IN a stunning blow to information security which will cause eyes and heads to roll, the Panamanian law-firm Mossack Fonseca has been hit by damming allegations of wrong-doing, and a breach in their information security. A stash of leaked data, comprising over 11 million files, have provided a treasure trove for journalists, financial and legal experts, and information analysts alike. Reports from the International Consortium of Investigative Journalists, in a breathtaking exposé, reveal how these secret files were obtained and processed. The affected law firm, unsurprisingly, intends to ensure that the “guilty parties are brought to justice”. At this stage, we can expect the investigative authorities to comb through a mountain of data to untangle the leads arising from this case.
You might probably be wondering how something like this could happen. Assuming that your computing system is protected by passwords, firewalls, and other security devices, how could someone defeat your high-priced security system? The answer is simple. Sometimes, the fault lies not with the technology, but with us, the owners. Although underlying technology is secure, the implementation may contain a flaw that allows an attacker to break through the veil of security.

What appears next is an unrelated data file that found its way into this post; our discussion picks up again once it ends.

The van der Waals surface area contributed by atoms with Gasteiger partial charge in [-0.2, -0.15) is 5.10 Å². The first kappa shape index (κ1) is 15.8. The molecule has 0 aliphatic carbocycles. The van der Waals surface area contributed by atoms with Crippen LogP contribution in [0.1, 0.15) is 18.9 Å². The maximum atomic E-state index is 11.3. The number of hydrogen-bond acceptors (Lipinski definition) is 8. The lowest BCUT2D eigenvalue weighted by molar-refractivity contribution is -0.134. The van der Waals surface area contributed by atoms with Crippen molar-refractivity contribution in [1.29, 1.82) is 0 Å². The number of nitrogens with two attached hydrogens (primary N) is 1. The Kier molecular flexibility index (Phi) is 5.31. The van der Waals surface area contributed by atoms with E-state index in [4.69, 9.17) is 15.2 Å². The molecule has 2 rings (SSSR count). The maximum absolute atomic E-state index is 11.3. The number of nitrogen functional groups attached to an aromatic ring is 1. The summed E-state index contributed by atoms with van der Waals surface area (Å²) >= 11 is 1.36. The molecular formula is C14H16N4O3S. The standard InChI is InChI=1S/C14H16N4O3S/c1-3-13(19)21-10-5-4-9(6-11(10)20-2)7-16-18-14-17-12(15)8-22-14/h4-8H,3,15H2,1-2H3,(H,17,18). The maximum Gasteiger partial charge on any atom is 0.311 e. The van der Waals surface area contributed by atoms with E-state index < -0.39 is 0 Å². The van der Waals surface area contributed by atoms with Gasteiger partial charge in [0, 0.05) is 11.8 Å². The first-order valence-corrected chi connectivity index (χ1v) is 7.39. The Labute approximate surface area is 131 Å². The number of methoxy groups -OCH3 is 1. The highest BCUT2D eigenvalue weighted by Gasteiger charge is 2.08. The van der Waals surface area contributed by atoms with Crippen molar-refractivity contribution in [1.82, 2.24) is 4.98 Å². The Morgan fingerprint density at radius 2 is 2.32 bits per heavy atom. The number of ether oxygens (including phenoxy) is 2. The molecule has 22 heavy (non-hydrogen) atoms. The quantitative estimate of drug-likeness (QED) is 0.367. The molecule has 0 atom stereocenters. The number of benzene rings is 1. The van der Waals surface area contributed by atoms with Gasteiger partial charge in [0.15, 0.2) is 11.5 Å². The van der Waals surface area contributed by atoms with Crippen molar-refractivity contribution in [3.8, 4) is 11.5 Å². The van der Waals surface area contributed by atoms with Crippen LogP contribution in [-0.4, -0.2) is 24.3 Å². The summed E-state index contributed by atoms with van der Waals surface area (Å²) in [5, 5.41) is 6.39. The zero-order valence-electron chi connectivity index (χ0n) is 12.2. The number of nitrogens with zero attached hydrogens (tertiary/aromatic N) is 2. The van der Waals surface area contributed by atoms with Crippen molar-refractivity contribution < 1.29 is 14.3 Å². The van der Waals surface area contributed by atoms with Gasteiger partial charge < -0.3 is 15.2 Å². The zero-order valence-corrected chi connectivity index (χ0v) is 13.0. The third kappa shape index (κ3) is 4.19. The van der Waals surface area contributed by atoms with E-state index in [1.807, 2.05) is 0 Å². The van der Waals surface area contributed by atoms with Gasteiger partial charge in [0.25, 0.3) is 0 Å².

Have you ever typed your password while your fingers were greasy? Someone looking at your keyboard could guess which keys correspond to your password. That technique works on tablet computers and mobile phones too. Based on this leaked information, an attacker could guess your password, defeating the otherwise good security.
Some other examples of information leakage:
* A chatty person talking on the phone in a careless manner;
* Posting personal details and pictures on social media;
* A sales agent loudly repeating your credit card details;
* Using an unknown computer or WIFI network.
Rest assured, this is a very short list. At a hotel some time ago, I received a handwritten note on a scrap of paper, from the front desk. The back of that reused sheet of paper contained a list of guests staying at the hotel, in a clear breach of security of those guests!
In the wake of the Panama Papers, we should expect that banks, credit unions, legal firms, financial authorities, and agencies storing sensitive information should take information security more seriously. Let’s face it. When our digital cameras, word processors, and photocopiers may be secretly storing sensitive information about us, perhaps we should all review our security practices.
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About the Author
Dr. Lyndell St. Ville is an ICT Consultant based in Saint Lucia. He builds capacity and advises on data management, information governance, and the safe use of technology.